Book dealing was once, as Graham Greene told me, a 'treasure hunt'. But the internet has made it all about pots of gold
I bought the first editions anyway, for reasons more sentimental than scholarly. So this was how the books looked when Conrad himself first saw them! There was something satisfying and historically accurate about reading, say, Lord Jim in the light green cloth, stamped in gilt, in which it would have appeared in shops in 1900. (I wonder if it originally had a dust wrapper? I've never seen one.) But if you had asked me, at that time, if I was a Conrad collector, I would have denied it. (Evidence that I had no real collecting appetite can be found in the fact that JRR Tolkien lived in the house at 21 Merton Street, where I had resided a couple of years before, and was known to be willing to sign books for Merton men. It never occurred to me to ask, though I was a great fan of Lord of the Rings.)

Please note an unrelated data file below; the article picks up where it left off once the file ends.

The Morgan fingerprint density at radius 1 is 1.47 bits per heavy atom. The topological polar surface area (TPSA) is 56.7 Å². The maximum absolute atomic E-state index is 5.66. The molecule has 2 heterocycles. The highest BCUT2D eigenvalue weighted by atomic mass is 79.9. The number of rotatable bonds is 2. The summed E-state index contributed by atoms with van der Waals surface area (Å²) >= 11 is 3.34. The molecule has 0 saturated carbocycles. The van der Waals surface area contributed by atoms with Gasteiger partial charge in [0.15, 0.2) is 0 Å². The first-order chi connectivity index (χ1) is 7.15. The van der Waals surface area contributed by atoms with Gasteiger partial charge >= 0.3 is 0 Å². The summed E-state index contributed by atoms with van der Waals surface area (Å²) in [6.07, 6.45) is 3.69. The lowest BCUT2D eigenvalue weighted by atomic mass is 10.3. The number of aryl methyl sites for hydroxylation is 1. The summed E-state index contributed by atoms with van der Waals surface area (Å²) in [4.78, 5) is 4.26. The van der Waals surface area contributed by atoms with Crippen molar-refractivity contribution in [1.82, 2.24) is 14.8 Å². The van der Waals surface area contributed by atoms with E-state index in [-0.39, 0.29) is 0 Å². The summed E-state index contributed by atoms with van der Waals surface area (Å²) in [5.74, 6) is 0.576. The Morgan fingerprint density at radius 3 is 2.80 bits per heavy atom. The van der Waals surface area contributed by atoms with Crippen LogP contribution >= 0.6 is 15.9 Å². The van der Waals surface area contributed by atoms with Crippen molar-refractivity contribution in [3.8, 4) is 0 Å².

But only a few years after getting my DPhil, and having started teaching in the English department at the University of Warwick, I began a book on DH Lawrence, which is, to this day, the only piece of work I contracted for but failed to deliver. I'm not sure why this was – academic writing and I didn't get on very well – though there seemed an obscure connection to the fact that, this time, I was definitely a fully committed DH Lawrence collector. This new obsession had been fuelled by a small legacy from my mother: at last I could actually afford better things – signed copies of Lady Chatterley's Lover and Pansies, as well as one of the only known copies of Sons and Lovers in its original dust wrapper (previously Dennis Wheatley's copy, for which I paid Blackwell's £350 in 1979). It was a lot more fun collecting Lawrence than writing about him.
Rick Gekoski's full piece.